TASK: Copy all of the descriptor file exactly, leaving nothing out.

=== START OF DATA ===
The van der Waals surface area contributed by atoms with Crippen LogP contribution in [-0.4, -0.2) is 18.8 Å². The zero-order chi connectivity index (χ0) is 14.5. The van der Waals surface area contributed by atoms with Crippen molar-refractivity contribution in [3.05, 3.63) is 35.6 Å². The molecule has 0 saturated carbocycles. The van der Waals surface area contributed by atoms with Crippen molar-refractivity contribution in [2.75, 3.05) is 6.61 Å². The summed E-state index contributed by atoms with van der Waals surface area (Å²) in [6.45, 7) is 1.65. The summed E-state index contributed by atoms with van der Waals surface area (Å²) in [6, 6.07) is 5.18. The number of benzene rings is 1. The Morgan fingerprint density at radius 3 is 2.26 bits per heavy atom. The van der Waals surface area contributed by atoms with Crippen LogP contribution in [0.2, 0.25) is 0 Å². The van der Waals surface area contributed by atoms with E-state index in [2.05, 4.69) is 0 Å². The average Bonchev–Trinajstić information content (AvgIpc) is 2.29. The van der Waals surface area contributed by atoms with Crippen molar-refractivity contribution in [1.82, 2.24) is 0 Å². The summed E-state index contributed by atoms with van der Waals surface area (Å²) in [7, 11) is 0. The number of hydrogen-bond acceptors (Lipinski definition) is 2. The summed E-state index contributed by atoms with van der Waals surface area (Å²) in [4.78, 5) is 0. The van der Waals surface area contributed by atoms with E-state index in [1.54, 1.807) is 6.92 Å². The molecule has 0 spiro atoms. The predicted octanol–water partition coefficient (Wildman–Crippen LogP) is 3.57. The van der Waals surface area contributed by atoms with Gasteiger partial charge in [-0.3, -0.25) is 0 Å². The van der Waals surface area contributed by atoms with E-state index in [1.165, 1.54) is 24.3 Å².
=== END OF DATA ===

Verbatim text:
The van der Waals surface area contributed by atoms with Crippen LogP contribution in [-0.4, -0.2) is 18.8 Å². The zero-order chi connectivity index (χ0) is 14.5. The van der Waals surface area contributed by atoms with Crippen molar-refractivity contribution in [3.05, 3.63) is 35.6 Å². The molecule has 0 saturated carbocycles. The van der Waals surface area contributed by atoms with Crippen molar-refractivity contribution in [2.75, 3.05) is 6.61 Å². The summed E-state index contributed by atoms with van der Waals surface area (Å²) in [6.45, 7) is 1.65. The summed E-state index contributed by atoms with van der Waals surface area (Å²) in [6, 6.07) is 5.18. The number of benzene rings is 1. The Morgan fingerprint density at radius 3 is 2.26 bits per heavy atom. The van der Waals surface area contributed by atoms with Crippen LogP contribution in [0.2, 0.25) is 0 Å². The van der Waals surface area contributed by atoms with E-state index in [2.05, 4.69) is 0 Å². The average Bonchev–Trinajstić information content (AvgIpc) is 2.29. The van der Waals surface area contributed by atoms with Crippen molar-refractivity contribution in [1.82, 2.24) is 0 Å². The summed E-state index contributed by atoms with van der Waals surface area (Å²) in [7, 11) is 0. The number of hydrogen-bond acceptors (Lipinski definition) is 2. The summed E-state index contributed by atoms with van der Waals surface area (Å²) in [4.78, 5) is 0. The van der Waals surface area contributed by atoms with E-state index in [1.54, 1.807) is 6.92 Å². The molecule has 0 spiro atoms. The predicted octanol–water partition coefficient (Wildman–Crippen LogP) is 3.57. The van der Waals surface area contributed by atoms with Gasteiger partial charge in [-0.3, -0.25) is 0 Å². The van der Waals surface area contributed by atoms with E-state index in [1.165, 1.54) is 24.3 Å².